11 comment| 36 people found this helpful. Was this review helpful to you?YesNoReport abuse
on 10 June 2010
A real eye opener that gives the reader a completly new perspective about the future of our civilization. If you think that things can only get better this book is a real wake-up call. A must read for anyone interested in the factors that contribute to the rise and fall of Empires especially the one we are currently living in.
0Comment| 9 people found this helpful. Was this review helpful to you?YesNoReport abuse
on 2 September 2010
Brilliant - a very well written description of just how unsustainable our society is, and what we can expect to happen to it. But it isn't all doom and gloom, so despite drawing on the same evidence as other studies of our planet's ecological limits, the conclusion is positive. I found I raced through this book eagerly, and now want to re-read it but need to prise it away form other family members first.
0Comment| 6 people found this helpful. Was this review helpful to you?YesNoReport abuse
on 2 July 2011
Having read several books on both peak oil and global warming I bought this on Amazon UK An was somewhat surprised when the author announced early in the book that he is a Druid. However, that is about the only mention Druidism gets, The book is a very good tour round the need to start preparations for a world less like the past 50 years and more like the past 500. I thoroughly recommend it to anyone who thinks western "civilization" will continue and growth is the answer to all our ills. Sadly I do not really expect any politicians to take a blind bit of notice, but readers with children may want to think about the skills and education they pass on to them.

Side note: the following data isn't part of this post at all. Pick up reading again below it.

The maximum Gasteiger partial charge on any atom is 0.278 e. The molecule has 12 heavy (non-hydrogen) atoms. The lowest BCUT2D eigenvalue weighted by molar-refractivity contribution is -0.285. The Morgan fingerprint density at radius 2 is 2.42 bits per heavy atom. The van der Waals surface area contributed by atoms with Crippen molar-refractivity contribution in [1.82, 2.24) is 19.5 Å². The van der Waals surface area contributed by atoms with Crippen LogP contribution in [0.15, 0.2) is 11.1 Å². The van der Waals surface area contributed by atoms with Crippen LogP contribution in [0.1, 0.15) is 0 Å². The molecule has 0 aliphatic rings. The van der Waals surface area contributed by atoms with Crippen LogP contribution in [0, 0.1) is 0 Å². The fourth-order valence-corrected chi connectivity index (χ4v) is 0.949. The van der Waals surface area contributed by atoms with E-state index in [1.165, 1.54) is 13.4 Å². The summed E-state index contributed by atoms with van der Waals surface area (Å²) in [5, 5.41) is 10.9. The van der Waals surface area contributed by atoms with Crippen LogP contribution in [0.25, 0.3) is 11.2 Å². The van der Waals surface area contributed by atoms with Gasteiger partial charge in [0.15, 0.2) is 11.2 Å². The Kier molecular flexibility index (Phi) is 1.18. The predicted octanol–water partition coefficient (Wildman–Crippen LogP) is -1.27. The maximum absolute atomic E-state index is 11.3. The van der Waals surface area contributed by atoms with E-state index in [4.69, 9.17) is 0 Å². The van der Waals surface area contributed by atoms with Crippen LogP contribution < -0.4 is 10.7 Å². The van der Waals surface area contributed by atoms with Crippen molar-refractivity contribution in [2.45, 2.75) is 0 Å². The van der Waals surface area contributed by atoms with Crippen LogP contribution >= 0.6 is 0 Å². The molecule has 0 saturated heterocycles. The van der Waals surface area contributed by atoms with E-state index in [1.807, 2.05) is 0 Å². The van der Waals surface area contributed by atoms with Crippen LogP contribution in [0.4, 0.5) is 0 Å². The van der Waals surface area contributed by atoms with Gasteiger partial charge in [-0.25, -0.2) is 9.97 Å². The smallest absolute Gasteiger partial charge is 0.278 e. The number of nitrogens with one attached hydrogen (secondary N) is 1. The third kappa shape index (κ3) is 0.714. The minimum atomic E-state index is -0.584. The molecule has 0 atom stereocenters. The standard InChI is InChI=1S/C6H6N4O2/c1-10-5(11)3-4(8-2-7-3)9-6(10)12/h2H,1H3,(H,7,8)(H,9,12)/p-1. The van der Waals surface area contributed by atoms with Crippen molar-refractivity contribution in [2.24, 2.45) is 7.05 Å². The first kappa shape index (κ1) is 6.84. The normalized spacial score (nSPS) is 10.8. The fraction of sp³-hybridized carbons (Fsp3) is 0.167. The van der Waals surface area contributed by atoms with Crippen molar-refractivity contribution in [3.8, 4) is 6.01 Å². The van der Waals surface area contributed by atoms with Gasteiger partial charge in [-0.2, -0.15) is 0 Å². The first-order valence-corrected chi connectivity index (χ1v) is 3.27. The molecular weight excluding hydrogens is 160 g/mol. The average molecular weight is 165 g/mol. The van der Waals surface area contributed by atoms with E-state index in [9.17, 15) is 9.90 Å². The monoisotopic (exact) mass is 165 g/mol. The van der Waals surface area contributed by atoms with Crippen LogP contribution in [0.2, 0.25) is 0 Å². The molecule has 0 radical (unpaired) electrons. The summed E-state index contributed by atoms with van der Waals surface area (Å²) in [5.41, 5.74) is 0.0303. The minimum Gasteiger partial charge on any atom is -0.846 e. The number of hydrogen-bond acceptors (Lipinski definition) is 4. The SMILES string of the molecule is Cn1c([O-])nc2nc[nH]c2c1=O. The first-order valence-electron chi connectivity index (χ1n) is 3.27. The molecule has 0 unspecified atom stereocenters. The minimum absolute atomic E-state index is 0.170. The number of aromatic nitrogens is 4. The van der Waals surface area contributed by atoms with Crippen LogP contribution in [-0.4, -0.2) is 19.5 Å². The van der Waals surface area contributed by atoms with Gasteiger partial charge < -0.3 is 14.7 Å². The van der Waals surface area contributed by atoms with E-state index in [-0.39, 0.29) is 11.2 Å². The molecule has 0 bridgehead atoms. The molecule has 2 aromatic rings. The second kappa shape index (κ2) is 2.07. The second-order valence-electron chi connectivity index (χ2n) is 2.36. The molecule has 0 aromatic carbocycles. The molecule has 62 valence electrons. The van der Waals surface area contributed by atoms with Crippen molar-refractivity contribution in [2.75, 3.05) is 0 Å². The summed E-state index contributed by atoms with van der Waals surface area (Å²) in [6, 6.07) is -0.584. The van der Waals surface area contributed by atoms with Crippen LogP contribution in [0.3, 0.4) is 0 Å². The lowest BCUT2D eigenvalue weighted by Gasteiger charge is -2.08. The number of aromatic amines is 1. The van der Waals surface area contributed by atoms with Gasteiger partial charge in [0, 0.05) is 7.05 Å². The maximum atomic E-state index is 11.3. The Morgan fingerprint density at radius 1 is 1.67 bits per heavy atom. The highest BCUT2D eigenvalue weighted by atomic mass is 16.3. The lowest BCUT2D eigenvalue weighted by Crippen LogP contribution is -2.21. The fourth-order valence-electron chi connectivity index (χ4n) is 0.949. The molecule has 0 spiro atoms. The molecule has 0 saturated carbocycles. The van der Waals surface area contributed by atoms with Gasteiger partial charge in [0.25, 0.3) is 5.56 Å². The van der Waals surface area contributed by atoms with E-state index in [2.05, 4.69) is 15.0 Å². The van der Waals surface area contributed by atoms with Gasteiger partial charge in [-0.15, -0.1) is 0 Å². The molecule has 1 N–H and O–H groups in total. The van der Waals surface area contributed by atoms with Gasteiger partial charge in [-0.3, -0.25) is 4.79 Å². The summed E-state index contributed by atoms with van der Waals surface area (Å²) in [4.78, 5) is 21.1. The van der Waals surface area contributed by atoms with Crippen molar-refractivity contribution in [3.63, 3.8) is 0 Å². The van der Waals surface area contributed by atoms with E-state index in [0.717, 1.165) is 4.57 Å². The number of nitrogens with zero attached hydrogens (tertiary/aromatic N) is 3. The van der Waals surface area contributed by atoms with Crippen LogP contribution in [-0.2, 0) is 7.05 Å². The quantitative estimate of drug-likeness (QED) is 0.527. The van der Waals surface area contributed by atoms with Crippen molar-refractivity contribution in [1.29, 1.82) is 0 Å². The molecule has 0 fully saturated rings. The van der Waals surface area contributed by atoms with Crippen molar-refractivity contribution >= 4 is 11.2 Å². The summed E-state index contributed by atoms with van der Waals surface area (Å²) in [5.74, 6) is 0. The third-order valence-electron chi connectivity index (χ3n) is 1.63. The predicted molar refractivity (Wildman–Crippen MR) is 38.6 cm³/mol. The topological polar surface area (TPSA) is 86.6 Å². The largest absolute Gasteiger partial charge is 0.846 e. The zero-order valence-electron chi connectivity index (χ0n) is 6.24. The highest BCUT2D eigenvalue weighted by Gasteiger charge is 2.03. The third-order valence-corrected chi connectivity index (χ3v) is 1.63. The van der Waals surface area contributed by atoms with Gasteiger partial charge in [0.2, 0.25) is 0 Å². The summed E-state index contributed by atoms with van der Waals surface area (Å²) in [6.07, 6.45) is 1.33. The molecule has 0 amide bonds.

0Comment| 4 people found this helpful. Was this review helpful to you?YesNoReport abuse
on 27 March 2012
A very refreshing middle ground between the apocalyptical "Preppers" and the head-in-the-sand ostriches. For a book that is essentially a hybrid history/economics text book it was a remarkably easy read, and i found myself frequently reading out passages to my husband. If you feel you should be doing something to prepare for the changes in the coming decades, but you have no intention of giving up the easy oil-fuelled life you have right now until you absolutely have to, this book is the one for you.
0Comment| 2 people found this helpful. Was this review helpful to you?YesNoReport abuse
on 12 June 2010
This book presented thoughtful, alternative, well-reasoned and provocative agruments around 'peak oil' and its consequences. My own thought patterns, fears and confusions were rationalised within its pages and have helped me in understanding the reactions I have had and see in others around me to the accurately described 'predicament' we find ourselves in. I came to read it after many others and for me it easily sits in the top three books I would recommend on the subject. My thanks to you Mr Greer.